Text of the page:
Each weekend I coach five or six games. Because I spend a lot of time on soccer fields, I have an opportunity to see every possible coaching style. I’m always on the look out for different methods that I can add to my ‘tool box’ of coaching ideas.
The best things I’ve ever learned from another coach was to ask players questions rather then tell them what to do. When I asked the coach about this method after the game, he said that if you have to tell them what to do then that means that it’s not something that you’ve covered in practice so the players shouldn’t be responsible for knowing it. For example, at U8 level you may work teach your players to spread out and move to open space when their team mates have the ball. When game day comes around it would a mistake to tell a player to ‘overlap’. The players won’t understand this so they will be confused and the coach will be frustrated. If you want the players to be able to do it in the game, you need to make sure you’ve covered it in practice. If you think they are too young or inexperienced to be taught something in practice, don’t try to do it in the game.
One of my pet peeves is the coach that directs every movement and commands every pass from the sideline. I call this, ‘Playing Nintendo Soccer’. The coach is position and moving his ‘pieces’ around the ‘board’. Just as ‘telling is not selling’, ‘telling is not coaching’. This is a frustrating cycle because the players don’t know why they are doing what their doing so the next time the same situation occurs, they coach has to ‘tell’ the player again. The coach becomes frustrated by having to repeat him/her self and the player is frozen in fear because they don’t want to make a mistake but they don’t know what to do.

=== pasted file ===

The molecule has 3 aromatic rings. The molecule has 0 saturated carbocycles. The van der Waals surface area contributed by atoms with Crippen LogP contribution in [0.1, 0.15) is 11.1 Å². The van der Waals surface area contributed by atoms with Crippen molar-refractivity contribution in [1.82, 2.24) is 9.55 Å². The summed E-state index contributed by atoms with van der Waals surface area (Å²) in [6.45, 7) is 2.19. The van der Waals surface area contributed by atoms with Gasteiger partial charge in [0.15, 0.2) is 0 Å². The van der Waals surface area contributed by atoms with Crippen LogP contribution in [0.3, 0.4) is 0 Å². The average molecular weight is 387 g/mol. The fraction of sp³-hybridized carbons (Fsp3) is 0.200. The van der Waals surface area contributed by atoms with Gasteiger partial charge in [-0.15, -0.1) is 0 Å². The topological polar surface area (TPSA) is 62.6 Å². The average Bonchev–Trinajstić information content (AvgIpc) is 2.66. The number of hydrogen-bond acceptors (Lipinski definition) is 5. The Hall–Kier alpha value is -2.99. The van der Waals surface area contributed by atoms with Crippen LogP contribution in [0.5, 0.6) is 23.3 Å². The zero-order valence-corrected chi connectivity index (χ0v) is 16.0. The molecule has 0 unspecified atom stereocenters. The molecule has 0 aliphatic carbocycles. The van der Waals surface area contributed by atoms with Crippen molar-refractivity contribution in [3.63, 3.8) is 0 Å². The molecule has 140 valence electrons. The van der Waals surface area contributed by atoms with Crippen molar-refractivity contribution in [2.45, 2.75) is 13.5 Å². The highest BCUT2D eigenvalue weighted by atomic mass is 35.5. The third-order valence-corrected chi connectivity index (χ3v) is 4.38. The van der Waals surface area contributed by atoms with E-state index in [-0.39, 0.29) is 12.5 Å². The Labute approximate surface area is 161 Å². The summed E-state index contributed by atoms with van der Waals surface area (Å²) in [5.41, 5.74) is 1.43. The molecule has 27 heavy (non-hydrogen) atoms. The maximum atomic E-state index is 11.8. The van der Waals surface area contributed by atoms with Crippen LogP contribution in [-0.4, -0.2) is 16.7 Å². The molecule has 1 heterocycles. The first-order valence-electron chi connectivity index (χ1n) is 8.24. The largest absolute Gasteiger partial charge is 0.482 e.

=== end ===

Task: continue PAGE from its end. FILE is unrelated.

Our goal as coaches should be to train players that fully understand WHY they are doing something. We have a major disadvantage in the United States because our players don’t watch the game as much as young players around the world. Our kids emulate popular football, baseball and basketball players but how many emulate even the most well known American soccer players. This means that we have to work much harder to paint pictures within our practices that our players will understand and remember so that they recognize when they occur in the game.
Rather than tell my defenders to push up I ask them, ‘Is there a gap?’ My players know that the answer to this question should be ‘no’. If there is a gap, they should push up. My goal is to have them start to see this situation and tell their team mates to push up. That’s when I know that the player has learned what I’ve been trying to teach.
My other favorite question is, ‘Where is he going to pass it?’ I use this all the time but most often on free kicks, especially goal kicks, to get the players thinking and marking up in the area where they think the ball will be played.
By asking our players more questions and telling them less we will be giving them the opportunity to learn something that will serve them well as they progress.
Do you have questions that you ask your players to force them to think about things that you worked on in practice?